The results are in: EPA good, China bad
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If EPA Administrator Scott Pruitt hoped for a wave of fact-based arguments from the American public in response to the agency’s public notice on April 17 about regulations to consider for change or repeal, he must be disappointed. 

The vast majority of publicly viewable comments made in response to President Trump’s Executive Order 13777 were anonymous, broad statements of support for the EPA.

Most commended the agency's positive performance during the last four decades, citing it as a force for improving the nation’s air and water quality. 

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As a caveat, my analysis here is limited by the fact the EPA has only made 36,040 of the 182,488 comments viewable to the public — a glaring lack of transparency for reasons unclear.

 

In other words, a preponderance of the public comments attacked the very legitimacy of the president’s executive order itself, which invited criticism of the nation’s entire environmental regulatory system, based on cost-benefit analyses. Instead, what was submitted were tens of thousands of general comments along the lines of “keep your hands off the EPA.”

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In the preponderance of direct references to the EPA itself, sentiment indicates a mostly favorable opinion of the agency. Phrases such as “I like,” “regulations are important,” and “I support protections,” characterize the overall tenor of comments surrounding the agency.

The online page provided by the EPA for submitting comments was an overly simple form that did not require any specific data fields — neither the submitter’s name, address, nor organizational affinity, if any.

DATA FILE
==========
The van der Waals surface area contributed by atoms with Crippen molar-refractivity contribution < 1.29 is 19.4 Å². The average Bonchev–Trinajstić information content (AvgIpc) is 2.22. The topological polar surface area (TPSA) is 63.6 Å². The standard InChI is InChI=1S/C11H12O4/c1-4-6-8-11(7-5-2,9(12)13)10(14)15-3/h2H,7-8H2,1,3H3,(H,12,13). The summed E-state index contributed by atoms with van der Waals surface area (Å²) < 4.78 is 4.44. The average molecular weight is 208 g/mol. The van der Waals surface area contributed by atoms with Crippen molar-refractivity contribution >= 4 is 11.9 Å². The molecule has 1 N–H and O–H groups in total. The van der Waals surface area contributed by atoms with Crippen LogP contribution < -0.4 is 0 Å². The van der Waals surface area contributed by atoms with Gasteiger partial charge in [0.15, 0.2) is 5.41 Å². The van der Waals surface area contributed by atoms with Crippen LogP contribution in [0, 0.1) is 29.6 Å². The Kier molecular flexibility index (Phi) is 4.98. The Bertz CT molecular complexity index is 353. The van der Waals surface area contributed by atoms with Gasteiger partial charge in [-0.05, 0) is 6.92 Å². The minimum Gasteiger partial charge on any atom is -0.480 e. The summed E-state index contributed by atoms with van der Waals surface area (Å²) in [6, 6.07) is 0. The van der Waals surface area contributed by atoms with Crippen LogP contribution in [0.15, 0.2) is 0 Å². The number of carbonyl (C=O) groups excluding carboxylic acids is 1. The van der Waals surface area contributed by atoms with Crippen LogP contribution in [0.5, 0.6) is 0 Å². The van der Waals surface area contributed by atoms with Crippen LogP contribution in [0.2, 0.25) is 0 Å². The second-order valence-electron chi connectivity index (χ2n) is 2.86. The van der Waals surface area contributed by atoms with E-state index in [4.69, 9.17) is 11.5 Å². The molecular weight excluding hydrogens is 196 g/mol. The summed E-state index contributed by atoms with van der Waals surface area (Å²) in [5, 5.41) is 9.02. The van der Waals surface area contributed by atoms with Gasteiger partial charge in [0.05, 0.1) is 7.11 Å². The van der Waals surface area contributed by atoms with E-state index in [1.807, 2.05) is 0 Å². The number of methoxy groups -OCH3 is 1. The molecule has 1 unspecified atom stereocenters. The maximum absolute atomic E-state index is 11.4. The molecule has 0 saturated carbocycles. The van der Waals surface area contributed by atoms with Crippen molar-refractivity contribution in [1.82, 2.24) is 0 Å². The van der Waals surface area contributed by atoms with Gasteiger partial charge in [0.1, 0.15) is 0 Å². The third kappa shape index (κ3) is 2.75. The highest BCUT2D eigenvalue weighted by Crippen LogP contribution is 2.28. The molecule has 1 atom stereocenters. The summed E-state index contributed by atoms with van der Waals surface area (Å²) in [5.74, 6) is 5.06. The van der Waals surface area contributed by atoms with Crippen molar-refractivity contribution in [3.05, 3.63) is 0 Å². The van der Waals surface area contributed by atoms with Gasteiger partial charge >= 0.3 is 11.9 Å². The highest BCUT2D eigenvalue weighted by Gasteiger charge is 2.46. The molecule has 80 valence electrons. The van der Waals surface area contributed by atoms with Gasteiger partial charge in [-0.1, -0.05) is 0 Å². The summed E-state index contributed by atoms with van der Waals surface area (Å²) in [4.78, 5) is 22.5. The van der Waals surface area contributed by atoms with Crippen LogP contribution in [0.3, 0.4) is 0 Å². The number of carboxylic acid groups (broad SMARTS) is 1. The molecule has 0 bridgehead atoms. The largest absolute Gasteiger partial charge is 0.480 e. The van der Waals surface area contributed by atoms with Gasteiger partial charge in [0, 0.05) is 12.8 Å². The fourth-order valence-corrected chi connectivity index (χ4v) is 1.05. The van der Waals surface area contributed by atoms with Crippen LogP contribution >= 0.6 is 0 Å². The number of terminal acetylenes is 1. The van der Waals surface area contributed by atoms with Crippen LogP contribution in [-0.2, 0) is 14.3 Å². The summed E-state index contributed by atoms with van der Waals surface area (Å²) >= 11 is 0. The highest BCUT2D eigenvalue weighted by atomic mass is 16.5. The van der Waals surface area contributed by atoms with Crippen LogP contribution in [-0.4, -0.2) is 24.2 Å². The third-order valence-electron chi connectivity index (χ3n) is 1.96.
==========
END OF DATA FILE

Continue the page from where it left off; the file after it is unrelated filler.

This basic info would have established personal identities and/or discernible political agendas, as well as enable the mining of geospatial insights about public opinion and sentiment from the comment dataset.

The submission form could have been designed instead to ensure public comments were directly responsive to the criteria defined by the executive order, prompting submitters to cite relevant grounds for the EPA to consider regarding regulations ripe for change or repeal.

The list of six defined criteria were made plain in the president’s order, including whether a regulation inhibits job creation; is outdated, unnecessary, or ineffective; or imposes costs that exceed benefits.

Each of the specified criteria could have been made a simple checkbox in the submission form, thus allowing reviewers to immediately understand on what basis a commenter requested that the EPA review a specific regulation. 

Instead, all submitters were provided was a blank comment box, requiring less detailed info than one typically provides when ordering a pizza online.

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A quick survey of the sentiment expressed in the 671 comments where China is mentioned indicates the country is mostly cited in negative contexts, typically as a nation where environmental conditions are deplorable, thanks to the absence of an effective regulatory agency such as the EPA.